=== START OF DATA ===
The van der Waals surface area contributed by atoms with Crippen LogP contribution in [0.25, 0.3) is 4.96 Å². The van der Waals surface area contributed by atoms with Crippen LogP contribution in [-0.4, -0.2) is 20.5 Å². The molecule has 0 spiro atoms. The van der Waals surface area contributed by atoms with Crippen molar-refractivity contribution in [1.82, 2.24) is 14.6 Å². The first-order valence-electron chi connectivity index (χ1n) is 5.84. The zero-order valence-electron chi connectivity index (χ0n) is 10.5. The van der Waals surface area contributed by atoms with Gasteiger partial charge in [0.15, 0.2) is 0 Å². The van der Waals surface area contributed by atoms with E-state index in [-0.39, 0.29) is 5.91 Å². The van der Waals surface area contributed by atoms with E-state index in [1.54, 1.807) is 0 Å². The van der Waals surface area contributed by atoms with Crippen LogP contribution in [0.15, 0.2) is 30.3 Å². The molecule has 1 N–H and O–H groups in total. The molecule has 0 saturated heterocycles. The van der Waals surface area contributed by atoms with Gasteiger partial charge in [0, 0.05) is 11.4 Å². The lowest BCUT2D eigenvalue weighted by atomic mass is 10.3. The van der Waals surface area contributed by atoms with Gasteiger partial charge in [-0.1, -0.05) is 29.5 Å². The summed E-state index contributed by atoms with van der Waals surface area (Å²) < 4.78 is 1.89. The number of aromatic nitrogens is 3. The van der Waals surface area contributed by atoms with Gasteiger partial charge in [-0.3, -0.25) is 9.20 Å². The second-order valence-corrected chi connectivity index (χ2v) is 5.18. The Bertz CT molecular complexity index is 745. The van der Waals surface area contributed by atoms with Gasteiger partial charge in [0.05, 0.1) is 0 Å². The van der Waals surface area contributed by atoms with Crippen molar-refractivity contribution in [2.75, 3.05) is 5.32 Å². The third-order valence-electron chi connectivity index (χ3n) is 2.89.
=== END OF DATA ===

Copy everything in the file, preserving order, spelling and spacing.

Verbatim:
The van der Waals surface area contributed by atoms with Crippen LogP contribution in [0.25, 0.3) is 4.96 Å². The van der Waals surface area contributed by atoms with Crippen LogP contribution in [-0.4, -0.2) is 20.5 Å². The molecule has 0 spiro atoms. The van der Waals surface area contributed by atoms with Crippen molar-refractivity contribution in [1.82, 2.24) is 14.6 Å². The first-order valence-electron chi connectivity index (χ1n) is 5.84. The zero-order valence-electron chi connectivity index (χ0n) is 10.5. The van der Waals surface area contributed by atoms with Gasteiger partial charge in [0.15, 0.2) is 0 Å². The van der Waals surface area contributed by atoms with E-state index in [-0.39, 0.29) is 5.91 Å². The van der Waals surface area contributed by atoms with E-state index in [1.54, 1.807) is 0 Å². The van der Waals surface area contributed by atoms with Crippen LogP contribution in [0.15, 0.2) is 30.3 Å². The molecule has 1 N–H and O–H groups in total. The molecule has 0 saturated heterocycles. The van der Waals surface area contributed by atoms with Gasteiger partial charge in [0, 0.05) is 11.4 Å². The lowest BCUT2D eigenvalue weighted by atomic mass is 10.3. The van der Waals surface area contributed by atoms with Gasteiger partial charge in [-0.1, -0.05) is 29.5 Å². The summed E-state index contributed by atoms with van der Waals surface area (Å²) < 4.78 is 1.89. The number of aromatic nitrogens is 3. The van der Waals surface area contributed by atoms with Gasteiger partial charge in [-0.3, -0.25) is 9.20 Å². The second-order valence-corrected chi connectivity index (χ2v) is 5.18. The Bertz CT molecular complexity index is 745. The van der Waals surface area contributed by atoms with Gasteiger partial charge in [0.05, 0.1) is 0 Å². The van der Waals surface area contributed by atoms with Crippen molar-refractivity contribution in [2.75, 3.05) is 5.32 Å². The third-order valence-electron chi connectivity index (χ3n) is 2.89.